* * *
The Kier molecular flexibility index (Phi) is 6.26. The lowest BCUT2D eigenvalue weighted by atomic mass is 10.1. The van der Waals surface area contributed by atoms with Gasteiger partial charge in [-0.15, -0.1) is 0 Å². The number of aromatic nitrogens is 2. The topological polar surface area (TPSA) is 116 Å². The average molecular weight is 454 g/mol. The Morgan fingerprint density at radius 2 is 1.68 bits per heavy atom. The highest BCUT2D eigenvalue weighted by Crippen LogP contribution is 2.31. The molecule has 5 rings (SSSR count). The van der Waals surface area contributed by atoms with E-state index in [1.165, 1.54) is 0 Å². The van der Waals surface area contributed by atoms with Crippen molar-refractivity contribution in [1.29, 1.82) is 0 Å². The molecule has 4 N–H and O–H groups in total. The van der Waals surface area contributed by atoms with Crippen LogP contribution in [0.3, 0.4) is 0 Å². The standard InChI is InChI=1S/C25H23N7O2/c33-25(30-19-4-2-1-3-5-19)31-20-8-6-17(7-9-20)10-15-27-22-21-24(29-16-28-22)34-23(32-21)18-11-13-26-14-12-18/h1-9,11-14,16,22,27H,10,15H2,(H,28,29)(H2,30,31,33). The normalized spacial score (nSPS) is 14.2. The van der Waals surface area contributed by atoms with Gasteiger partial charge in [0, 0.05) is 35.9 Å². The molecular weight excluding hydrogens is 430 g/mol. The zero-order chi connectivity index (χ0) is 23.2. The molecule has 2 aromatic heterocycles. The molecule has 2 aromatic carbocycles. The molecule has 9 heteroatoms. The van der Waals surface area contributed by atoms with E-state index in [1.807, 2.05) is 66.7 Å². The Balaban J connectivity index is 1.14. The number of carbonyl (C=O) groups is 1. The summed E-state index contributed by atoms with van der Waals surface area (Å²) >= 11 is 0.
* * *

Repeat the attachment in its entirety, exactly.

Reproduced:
The Kier molecular flexibility index (Phi) is 6.26. The lowest BCUT2D eigenvalue weighted by atomic mass is 10.1. The van der Waals surface area contributed by atoms with Gasteiger partial charge in [-0.15, -0.1) is 0 Å². The number of aromatic nitrogens is 2. The topological polar surface area (TPSA) is 116 Å². The average molecular weight is 454 g/mol. The Morgan fingerprint density at radius 2 is 1.68 bits per heavy atom. The highest BCUT2D eigenvalue weighted by Crippen LogP contribution is 2.31. The molecule has 5 rings (SSSR count). The van der Waals surface area contributed by atoms with E-state index in [1.165, 1.54) is 0 Å². The van der Waals surface area contributed by atoms with Crippen molar-refractivity contribution in [1.29, 1.82) is 0 Å². The molecule has 4 N–H and O–H groups in total. The van der Waals surface area contributed by atoms with Crippen LogP contribution in [0.3, 0.4) is 0 Å². The standard InChI is InChI=1S/C25H23N7O2/c33-25(30-19-4-2-1-3-5-19)31-20-8-6-17(7-9-20)10-15-27-22-21-24(29-16-28-22)34-23(32-21)18-11-13-26-14-12-18/h1-9,11-14,16,22,27H,10,15H2,(H,28,29)(H2,30,31,33). The normalized spacial score (nSPS) is 14.2. The van der Waals surface area contributed by atoms with Gasteiger partial charge in [0, 0.05) is 35.9 Å². The molecular weight excluding hydrogens is 430 g/mol. The zero-order chi connectivity index (χ0) is 23.2. The molecule has 2 aromatic heterocycles. The molecule has 2 aromatic carbocycles. The molecule has 9 heteroatoms. The van der Waals surface area contributed by atoms with E-state index in [1.807, 2.05) is 66.7 Å². The Balaban J connectivity index is 1.14. The number of carbonyl (C=O) groups is 1. The summed E-state index contributed by atoms with van der Waals surface area (Å²) >= 11 is 0.